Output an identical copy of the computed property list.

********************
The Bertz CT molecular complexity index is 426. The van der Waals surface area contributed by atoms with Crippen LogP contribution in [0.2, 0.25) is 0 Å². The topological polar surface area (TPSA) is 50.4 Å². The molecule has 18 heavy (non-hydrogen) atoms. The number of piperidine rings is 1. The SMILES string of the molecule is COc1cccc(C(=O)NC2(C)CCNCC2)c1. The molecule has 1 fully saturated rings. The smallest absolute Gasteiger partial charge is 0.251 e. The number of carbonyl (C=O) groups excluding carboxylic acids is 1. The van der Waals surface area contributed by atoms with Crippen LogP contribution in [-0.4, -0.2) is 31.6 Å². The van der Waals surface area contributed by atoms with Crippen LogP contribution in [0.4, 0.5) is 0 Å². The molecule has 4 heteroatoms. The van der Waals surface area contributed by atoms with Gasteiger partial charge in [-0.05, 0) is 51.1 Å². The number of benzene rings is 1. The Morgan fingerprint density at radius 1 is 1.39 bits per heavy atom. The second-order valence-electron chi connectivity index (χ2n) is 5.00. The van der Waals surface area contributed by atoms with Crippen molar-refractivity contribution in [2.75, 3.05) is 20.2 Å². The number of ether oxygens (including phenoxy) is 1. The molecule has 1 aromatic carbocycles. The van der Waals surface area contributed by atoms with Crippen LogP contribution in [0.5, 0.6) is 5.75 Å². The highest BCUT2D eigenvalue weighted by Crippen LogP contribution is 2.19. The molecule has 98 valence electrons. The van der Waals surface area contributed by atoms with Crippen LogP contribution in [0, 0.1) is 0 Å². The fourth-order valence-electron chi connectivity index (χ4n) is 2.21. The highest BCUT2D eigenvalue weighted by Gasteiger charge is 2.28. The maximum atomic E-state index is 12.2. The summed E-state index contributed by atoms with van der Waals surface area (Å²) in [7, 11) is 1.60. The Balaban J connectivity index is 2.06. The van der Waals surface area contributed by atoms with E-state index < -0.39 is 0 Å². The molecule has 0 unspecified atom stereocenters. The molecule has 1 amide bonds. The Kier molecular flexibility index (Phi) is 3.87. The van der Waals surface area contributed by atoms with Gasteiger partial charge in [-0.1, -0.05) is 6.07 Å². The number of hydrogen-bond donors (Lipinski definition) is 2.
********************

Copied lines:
The Bertz CT molecular complexity index is 426. The van der Waals surface area contributed by atoms with Crippen LogP contribution in [0.2, 0.25) is 0 Å². The topological polar surface area (TPSA) is 50.4 Å². The molecule has 18 heavy (non-hydrogen) atoms. The number of piperidine rings is 1. The SMILES string of the molecule is COc1cccc(C(=O)NC2(C)CCNCC2)c1. The molecule has 1 fully saturated rings. The smallest absolute Gasteiger partial charge is 0.251 e. The number of carbonyl (C=O) groups excluding carboxylic acids is 1. The van der Waals surface area contributed by atoms with Crippen LogP contribution in [-0.4, -0.2) is 31.6 Å². The van der Waals surface area contributed by atoms with Crippen LogP contribution in [0.4, 0.5) is 0 Å². The molecule has 4 heteroatoms. The van der Waals surface area contributed by atoms with Gasteiger partial charge in [-0.05, 0) is 51.1 Å². The number of benzene rings is 1. The Morgan fingerprint density at radius 1 is 1.39 bits per heavy atom. The second-order valence-electron chi connectivity index (χ2n) is 5.00. The van der Waals surface area contributed by atoms with Crippen molar-refractivity contribution in [2.75, 3.05) is 20.2 Å². The number of ether oxygens (including phenoxy) is 1. The molecule has 1 aromatic carbocycles. The van der Waals surface area contributed by atoms with Crippen LogP contribution in [0.5, 0.6) is 5.75 Å². The highest BCUT2D eigenvalue weighted by Crippen LogP contribution is 2.19. The molecule has 98 valence electrons. The van der Waals surface area contributed by atoms with Crippen LogP contribution in [0, 0.1) is 0 Å². The fourth-order valence-electron chi connectivity index (χ4n) is 2.21. The highest BCUT2D eigenvalue weighted by Gasteiger charge is 2.28. The maximum atomic E-state index is 12.2. The summed E-state index contributed by atoms with van der Waals surface area (Å²) in [7, 11) is 1.60. The Balaban J connectivity index is 2.06. The van der Waals surface area contributed by atoms with E-state index < -0.39 is 0 Å². The molecule has 0 unspecified atom stereocenters. The molecule has 1 amide bonds. The Kier molecular flexibility index (Phi) is 3.87. The van der Waals surface area contributed by atoms with Gasteiger partial charge in [-0.1, -0.05) is 6.07 Å². The number of hydrogen-bond donors (Lipinski definition) is 2.